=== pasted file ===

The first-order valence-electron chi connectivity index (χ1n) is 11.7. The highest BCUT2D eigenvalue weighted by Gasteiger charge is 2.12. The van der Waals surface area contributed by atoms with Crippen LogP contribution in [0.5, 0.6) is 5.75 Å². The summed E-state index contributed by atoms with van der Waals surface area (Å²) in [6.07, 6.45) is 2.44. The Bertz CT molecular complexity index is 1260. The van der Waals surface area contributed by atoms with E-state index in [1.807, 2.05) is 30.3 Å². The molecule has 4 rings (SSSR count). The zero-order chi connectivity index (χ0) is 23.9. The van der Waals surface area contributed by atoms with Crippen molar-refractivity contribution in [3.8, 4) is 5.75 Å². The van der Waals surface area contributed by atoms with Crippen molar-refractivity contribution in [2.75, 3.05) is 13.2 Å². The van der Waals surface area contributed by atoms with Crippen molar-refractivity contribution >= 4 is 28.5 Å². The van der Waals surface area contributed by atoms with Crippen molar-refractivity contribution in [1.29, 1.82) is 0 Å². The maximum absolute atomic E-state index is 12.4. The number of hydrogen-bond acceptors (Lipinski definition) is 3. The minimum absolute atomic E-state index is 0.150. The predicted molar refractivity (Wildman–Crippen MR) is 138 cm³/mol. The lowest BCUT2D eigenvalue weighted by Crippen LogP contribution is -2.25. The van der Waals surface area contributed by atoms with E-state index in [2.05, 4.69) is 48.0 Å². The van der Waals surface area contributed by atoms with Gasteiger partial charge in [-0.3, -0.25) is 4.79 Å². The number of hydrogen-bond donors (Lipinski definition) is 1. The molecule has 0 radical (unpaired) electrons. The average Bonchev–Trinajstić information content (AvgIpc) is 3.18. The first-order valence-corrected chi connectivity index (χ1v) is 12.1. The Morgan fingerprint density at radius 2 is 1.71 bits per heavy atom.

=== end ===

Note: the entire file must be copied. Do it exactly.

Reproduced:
The first-order valence-electron chi connectivity index (χ1n) is 11.7. The highest BCUT2D eigenvalue weighted by Gasteiger charge is 2.12. The van der Waals surface area contributed by atoms with Crippen LogP contribution in [0.5, 0.6) is 5.75 Å². The summed E-state index contributed by atoms with van der Waals surface area (Å²) in [6.07, 6.45) is 2.44. The Bertz CT molecular complexity index is 1260. The van der Waals surface area contributed by atoms with E-state index in [1.807, 2.05) is 30.3 Å². The molecule has 4 rings (SSSR count). The zero-order chi connectivity index (χ0) is 23.9. The van der Waals surface area contributed by atoms with Crippen molar-refractivity contribution in [3.8, 4) is 5.75 Å². The van der Waals surface area contributed by atoms with Crippen molar-refractivity contribution in [2.75, 3.05) is 13.2 Å². The van der Waals surface area contributed by atoms with Crippen molar-refractivity contribution >= 4 is 28.5 Å². The van der Waals surface area contributed by atoms with Crippen molar-refractivity contribution in [1.29, 1.82) is 0 Å². The maximum absolute atomic E-state index is 12.4. The number of hydrogen-bond acceptors (Lipinski definition) is 3. The minimum absolute atomic E-state index is 0.150. The predicted molar refractivity (Wildman–Crippen MR) is 138 cm³/mol. The lowest BCUT2D eigenvalue weighted by Crippen LogP contribution is -2.25. The van der Waals surface area contributed by atoms with E-state index in [2.05, 4.69) is 48.0 Å². The van der Waals surface area contributed by atoms with Gasteiger partial charge in [-0.3, -0.25) is 4.79 Å². The number of hydrogen-bond donors (Lipinski definition) is 1. The molecule has 0 radical (unpaired) electrons. The average Bonchev–Trinajstić information content (AvgIpc) is 3.18. The first-order valence-corrected chi connectivity index (χ1v) is 12.1. The Morgan fingerprint density at radius 2 is 1.71 bits per heavy atom.